Rolling and bouncing; remembering Bartlesville

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Our little one is now six and a half months old. At his six-month checkup back on July 11, he was 17 lbs. 6.5 oz., 26" long, and a 45 1/2 cm. head circumference.

It was about that time that we started him on some solid food: oatmeal and rice baby cereal, applesauce, squash, and today for the first time green beans. There has been the expected change in diaper contents. The baby is a good eater, and my wife is happy that she is no longer his sole source for calories.

He can roll now, too -- both directions and for quite a distance. Strings are very entertaining. He occasionally makes a "ba" sound, although the consonant is about halfway between a b and a v, a consonantal compromise made famous by Amy Grant in her hit single "Baby, Baby" (aka "Vavy, Vavy"). Mostly he utters these happy squawks, like a parrot or a grackle. (All three kids went through this squawking phase, and it always reminds me of a fraternity brother who would emit loud squawks to startle people.)

He loves drinking water. He will sip it out of a cup or a bottle. I opened a bottle of Ozarka the other day while I was holding him: He grabbed it with both hands and latched his mouth onto the opening.

Our oldest had his first violin lesson with his Mom today. He's been anxious to start learning.

The nearly-six-year-old has mixed up baby food and fed the baby several times, and she is deservedly proud of being such a helpful big sister.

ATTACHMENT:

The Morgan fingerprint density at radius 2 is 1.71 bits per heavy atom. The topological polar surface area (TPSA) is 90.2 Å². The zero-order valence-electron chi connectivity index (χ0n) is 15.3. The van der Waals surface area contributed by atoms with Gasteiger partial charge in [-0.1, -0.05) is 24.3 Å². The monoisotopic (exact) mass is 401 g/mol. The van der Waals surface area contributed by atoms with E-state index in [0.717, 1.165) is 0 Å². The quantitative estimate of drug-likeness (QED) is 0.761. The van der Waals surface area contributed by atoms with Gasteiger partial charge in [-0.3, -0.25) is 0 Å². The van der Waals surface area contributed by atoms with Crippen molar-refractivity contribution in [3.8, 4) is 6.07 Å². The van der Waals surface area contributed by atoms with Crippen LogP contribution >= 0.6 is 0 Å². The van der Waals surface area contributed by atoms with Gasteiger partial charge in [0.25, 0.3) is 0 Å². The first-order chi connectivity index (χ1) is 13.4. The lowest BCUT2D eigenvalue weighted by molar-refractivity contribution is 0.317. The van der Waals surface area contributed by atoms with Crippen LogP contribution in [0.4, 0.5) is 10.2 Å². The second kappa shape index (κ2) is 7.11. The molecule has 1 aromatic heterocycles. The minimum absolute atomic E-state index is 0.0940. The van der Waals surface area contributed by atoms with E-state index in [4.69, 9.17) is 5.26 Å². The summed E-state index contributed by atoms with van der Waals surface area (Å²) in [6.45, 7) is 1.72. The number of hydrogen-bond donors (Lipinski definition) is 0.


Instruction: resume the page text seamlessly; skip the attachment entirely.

A week ago, the whole family made our annual trek with friends to the Bartlesville Playground, aka the Kiddie Park. This little collection of two dozen rides, mainly for kids ages 1 to 10, has been around for over fifty years. It was there when my family lived in Bartlesville in the late '60s, and it is fun to see my kids on the same rides -- the train (and the tunnel that everyone screams in), the carousel, the biplanes that you can make go up and down, the little ferris wheel where everyone sits in a kind of painted cage, the little boats, the little cars.

Here's a picture of me (left foreground) and my sister (just behind me, looking directly at the camera), in the summer of 1968. I am not positive, but I think that is my Uncle Robert -- six years my senior -- in the background, just above my head. In the left background, I believe, is my grandmother, my Aunt Connie, and my Aunt Gerry (pregnant with my cousin Mandy). Mom must have been taking the picture.


This year was a little awkward. The baby can't sit up for long by himself, so he was too small for the rides, while my almost-10-year-old was too tall for all but about six rides. The almost-six-year-old was the right size for everything, including being big enough to reach the bumper car pedals and to steer without getting stuck in a corner or in a circle. We did take the baby on the carousel, and I held him on a horse for a few seconds, which he loved, before I handed him back to nervous Mommy.

To keep the big boy from getting too bored, I took him for a walk. I led him under the Highway 123 bridge to Delaware Street, the path my mom used to take me to walk to the playground at Johnstone Park. I showed him the vacant lot on the east side of Delaware between 1st and 2nd, where my first house in Bartlesville had been. We lived in that house from May '65 to sometime in the spring of '67, when we moved to Rogers St. near Jane Phillips Elementary. My earliest memories are in that house: Watching Ed Sullivan and space missions on TV, having a cut-out cake for my birthday (one I wouldn't let Mom cut), having my first dog, a beagle named Easy, and -- my very earliest memory -- on Easter Sunday looking out the kitchen window with my Grandma Bates at a rainbow.